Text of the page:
I have never really been a fan of studying history. I have either never had a teacher that made the subject interesting, or I have only had teachers that were interesting to hear lectures from, but then ruined the subject for me when they would test us on information I found useless: on the _____ day of _____ in the year of _____ some man named _______ did this. Despite my past history with the subject of history, the subject of research that most impacted my life was in the field of history.
By decent, I am Russian, Austrian, and Polish. In eighth grade, I had to find that out for an immigration project. That project required us to find out which countries our ancestors emigrated from, what decade they did, and what was the reasoning behind their immigration to the United States. As my research showed, my great-great-great grandparents all left their home countries due to the Pogroms. What does this have to do with anything? Quite frankly, up until the summer before my senior year of high school, I would have told you that that fact was irrelevant: that it had no major importance or meaning in my life.
The summer before my senior year of high school, I travelled to Europe. While I was there, I not only did the usual tourist things like going to see the Eiffel Tour or the Leaning Tower of Pisa, but I also did some of my own research on the history of the Jewish people in those countries. I studied the movement of Jews across Europe as they would settle in one place, only to be kicked out in a couple hundred years once a ruler was in place that was anti-Semitic. I toured Ann Frank’s house, and was able to view first-hand what it was like for those families hiding in the attic of that house. I visited a Nazi concentration camp. Before having all this information on the history of the people of my religion, I honestly didn’t care whether I came from a Jewish background. Before learning everything I did, Judaism was simply the thing that made me miss school three days a year, made me not eat for an entire day, and was the reason that I got to eat Brisket at Thanksgiving.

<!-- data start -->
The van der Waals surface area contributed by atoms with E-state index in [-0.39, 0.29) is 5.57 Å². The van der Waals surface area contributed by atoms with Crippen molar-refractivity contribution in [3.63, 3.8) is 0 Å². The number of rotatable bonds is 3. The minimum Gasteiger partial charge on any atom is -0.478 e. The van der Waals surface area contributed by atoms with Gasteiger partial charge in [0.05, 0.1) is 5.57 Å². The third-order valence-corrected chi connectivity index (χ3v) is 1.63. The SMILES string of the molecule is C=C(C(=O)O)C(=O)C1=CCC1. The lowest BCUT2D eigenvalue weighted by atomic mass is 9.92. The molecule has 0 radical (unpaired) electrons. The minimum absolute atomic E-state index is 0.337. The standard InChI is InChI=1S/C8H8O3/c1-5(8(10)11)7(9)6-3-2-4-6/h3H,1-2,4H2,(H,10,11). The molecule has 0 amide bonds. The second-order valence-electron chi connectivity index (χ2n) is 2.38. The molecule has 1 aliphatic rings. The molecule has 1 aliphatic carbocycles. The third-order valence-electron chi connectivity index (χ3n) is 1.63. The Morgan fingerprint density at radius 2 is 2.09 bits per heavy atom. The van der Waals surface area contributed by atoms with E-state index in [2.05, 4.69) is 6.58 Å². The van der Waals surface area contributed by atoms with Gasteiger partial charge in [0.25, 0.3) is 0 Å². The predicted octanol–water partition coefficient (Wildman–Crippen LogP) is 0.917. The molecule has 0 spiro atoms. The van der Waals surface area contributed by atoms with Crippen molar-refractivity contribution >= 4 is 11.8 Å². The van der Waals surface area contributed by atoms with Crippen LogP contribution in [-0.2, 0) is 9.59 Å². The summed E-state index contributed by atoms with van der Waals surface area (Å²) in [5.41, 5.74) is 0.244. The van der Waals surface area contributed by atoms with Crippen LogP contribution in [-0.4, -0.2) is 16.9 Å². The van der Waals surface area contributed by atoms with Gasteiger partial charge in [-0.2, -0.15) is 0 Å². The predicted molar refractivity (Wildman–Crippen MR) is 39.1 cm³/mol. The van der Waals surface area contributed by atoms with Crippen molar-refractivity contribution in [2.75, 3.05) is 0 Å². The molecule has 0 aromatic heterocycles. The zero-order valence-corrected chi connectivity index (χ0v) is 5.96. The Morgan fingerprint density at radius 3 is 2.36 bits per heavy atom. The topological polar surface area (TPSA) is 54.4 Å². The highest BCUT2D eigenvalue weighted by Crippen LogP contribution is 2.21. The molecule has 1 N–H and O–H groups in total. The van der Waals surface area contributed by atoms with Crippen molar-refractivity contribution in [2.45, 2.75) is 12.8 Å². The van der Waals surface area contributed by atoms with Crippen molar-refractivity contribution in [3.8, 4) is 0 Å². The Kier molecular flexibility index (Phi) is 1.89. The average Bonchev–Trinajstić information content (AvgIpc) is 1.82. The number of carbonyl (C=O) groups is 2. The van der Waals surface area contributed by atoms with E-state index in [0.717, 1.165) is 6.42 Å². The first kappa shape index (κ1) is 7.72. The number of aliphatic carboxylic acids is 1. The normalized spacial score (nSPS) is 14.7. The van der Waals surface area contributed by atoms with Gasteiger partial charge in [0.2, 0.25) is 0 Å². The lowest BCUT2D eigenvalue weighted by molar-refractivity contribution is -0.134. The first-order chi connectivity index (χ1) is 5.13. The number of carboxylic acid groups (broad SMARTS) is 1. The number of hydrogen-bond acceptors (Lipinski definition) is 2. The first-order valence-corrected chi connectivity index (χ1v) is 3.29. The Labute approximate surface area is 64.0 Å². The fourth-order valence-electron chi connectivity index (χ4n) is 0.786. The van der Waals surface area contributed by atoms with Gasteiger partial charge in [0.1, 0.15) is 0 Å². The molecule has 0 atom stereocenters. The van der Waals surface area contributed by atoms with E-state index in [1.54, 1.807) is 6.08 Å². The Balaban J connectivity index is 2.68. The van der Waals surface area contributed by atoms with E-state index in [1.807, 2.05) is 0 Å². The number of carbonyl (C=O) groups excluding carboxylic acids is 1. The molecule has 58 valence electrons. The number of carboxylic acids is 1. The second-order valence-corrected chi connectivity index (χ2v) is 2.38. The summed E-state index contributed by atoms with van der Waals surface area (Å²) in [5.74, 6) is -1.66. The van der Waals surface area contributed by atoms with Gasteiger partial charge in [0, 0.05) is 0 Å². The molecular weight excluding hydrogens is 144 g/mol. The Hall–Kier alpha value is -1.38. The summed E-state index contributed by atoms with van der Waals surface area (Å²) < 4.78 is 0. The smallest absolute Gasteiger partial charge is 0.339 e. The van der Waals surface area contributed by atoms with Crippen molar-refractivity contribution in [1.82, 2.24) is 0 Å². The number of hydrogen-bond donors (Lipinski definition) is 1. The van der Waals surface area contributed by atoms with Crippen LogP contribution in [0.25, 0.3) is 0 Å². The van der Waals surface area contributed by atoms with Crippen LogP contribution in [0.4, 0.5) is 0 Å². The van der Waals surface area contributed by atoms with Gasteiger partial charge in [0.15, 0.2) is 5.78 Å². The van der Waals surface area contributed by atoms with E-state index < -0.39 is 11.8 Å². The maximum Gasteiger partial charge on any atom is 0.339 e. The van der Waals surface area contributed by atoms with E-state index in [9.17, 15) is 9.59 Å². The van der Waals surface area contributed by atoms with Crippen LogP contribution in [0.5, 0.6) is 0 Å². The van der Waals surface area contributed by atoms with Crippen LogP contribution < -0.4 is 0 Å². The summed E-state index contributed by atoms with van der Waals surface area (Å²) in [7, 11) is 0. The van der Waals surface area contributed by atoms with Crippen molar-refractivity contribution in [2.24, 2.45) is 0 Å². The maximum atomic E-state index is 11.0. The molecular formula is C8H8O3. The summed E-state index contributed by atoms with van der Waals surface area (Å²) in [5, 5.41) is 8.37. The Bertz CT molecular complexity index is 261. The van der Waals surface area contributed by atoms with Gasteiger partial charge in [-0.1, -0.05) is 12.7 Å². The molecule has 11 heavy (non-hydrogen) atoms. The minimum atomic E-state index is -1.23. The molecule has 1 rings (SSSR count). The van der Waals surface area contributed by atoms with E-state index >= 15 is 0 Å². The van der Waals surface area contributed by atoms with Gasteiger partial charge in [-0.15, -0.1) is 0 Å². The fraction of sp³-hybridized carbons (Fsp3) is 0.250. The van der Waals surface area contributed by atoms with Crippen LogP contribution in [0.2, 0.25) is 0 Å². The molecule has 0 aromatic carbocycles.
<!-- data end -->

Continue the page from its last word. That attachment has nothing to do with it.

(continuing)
Through my research, I can now not only tell you about all the historical scenarios that led up to the Holocaust, the economy of Spain, how prisoners were transported from work and concentration camps and then on to the more famous death camps, or about the different rulers of Italy’s views on the Jewish people, but I also have a personal connection to the information I gained. Though my research might not have changed my views on higher powers or the more religious side of Judaism, I now understand why I still tell people that I’m Jewish. There’s a culture that I forgot about, and with all the persecution that that culture has faced over the years, I learned why it’s so important to keep it.